THE ASYLUM, VOLUME 1: THE PSYCHO WARD
Edited by Victor Heck
DarkTales Publications / 170 pages / 1st edition (July 1, 1999)
It seems so soon to impose another LD rating, but — darn it! — The Psycho Ward earned it, fair and square. This is one for all the squeamish out there. For gore and torture, I must slap an NC-17 on this first volume of The Asylum series. That done, let’s get on to the good stuff.
If you like your horror dark and disturbing, The Psycho Ward is going to be a book after your own heart (and the inmates will be wanting a piece of it, too). These short stories and poems offer a taste of the best of the new blood infusing the genre. This is a perfect book to use to smack the next “expert” who says horror is a dead form — just the right heft and flexibility.
Let’s go straight to the most unnerving tale in the book — one of the most disturbing ever, really. From editor Victor Heck comes the story of a textbook look at the birth and growth of a serial killer. Remember how neat and sterile textbooks are, because “It’s a Texture Thing” is as far from that description as you could imagine. You may wish you were back in that pristine environment when you see how Stewart goes about satisfying his curiosity about what is powering the living things around him. You’ll never allow tin snips in your toolbox again.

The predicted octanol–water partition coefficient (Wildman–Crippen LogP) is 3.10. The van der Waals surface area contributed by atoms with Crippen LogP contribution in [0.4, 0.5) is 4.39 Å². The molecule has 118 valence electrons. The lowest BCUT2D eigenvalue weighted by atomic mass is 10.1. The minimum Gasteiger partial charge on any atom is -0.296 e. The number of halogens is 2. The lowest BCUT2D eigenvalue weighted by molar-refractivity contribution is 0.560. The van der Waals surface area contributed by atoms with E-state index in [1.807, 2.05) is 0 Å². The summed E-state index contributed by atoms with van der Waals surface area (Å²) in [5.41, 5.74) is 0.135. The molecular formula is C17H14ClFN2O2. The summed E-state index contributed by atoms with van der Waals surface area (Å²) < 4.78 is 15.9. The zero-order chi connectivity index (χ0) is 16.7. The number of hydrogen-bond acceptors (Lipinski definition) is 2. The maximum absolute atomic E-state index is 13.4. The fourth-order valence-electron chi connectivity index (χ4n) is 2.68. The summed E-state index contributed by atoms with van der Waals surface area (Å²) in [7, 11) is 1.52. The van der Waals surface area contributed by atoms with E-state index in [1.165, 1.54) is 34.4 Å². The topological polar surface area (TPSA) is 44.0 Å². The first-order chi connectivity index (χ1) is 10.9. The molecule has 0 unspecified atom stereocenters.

For one of those short, sharp jabs to the kidneys, Steve Savile starts the collection off with a nasty glimpse into the depths of madness with “Memories In Glass.” Like the best dark realism, the scare is in the plausibility. No matter how repulsive and sick the deed, chances are someone has performed it. Someone like Julie, in the uncomfortably realistic “Jewels,” by Brett A. Savory.
It isn’t called The Psycho Ward for nothing. In many of the selections it is difficult to be certain of what is reality and what is delusion. Does the nightmarish clinic in “Child Jar” exist anywhere but in the mind of the tormented woman? Who or what is Nix in the unnerving “The Machinery of the Night”? Whether you find the answer or not, you just hope he never finds you. This chiller from Douglas Clegg should be remembered when nomination time rolls around. Keep an eye out for Sephera Giron, too — if not for the intense “Release,” then for her next creation.
Like the terrors that fill the minds of the inmates, the “good parts” of The Psycho Ward are too many to name individually. Stalkers, sociopaths, psychos, a twisted poet — every aspect of madness is taken out, examined, and preserved for future study and for posterity.
When you look at the world around you and wonder what is going on, here are some clues for you. It will horrify and shock the sound of mind. For those who have ever doubted their own sanity, it may be just a bit too close.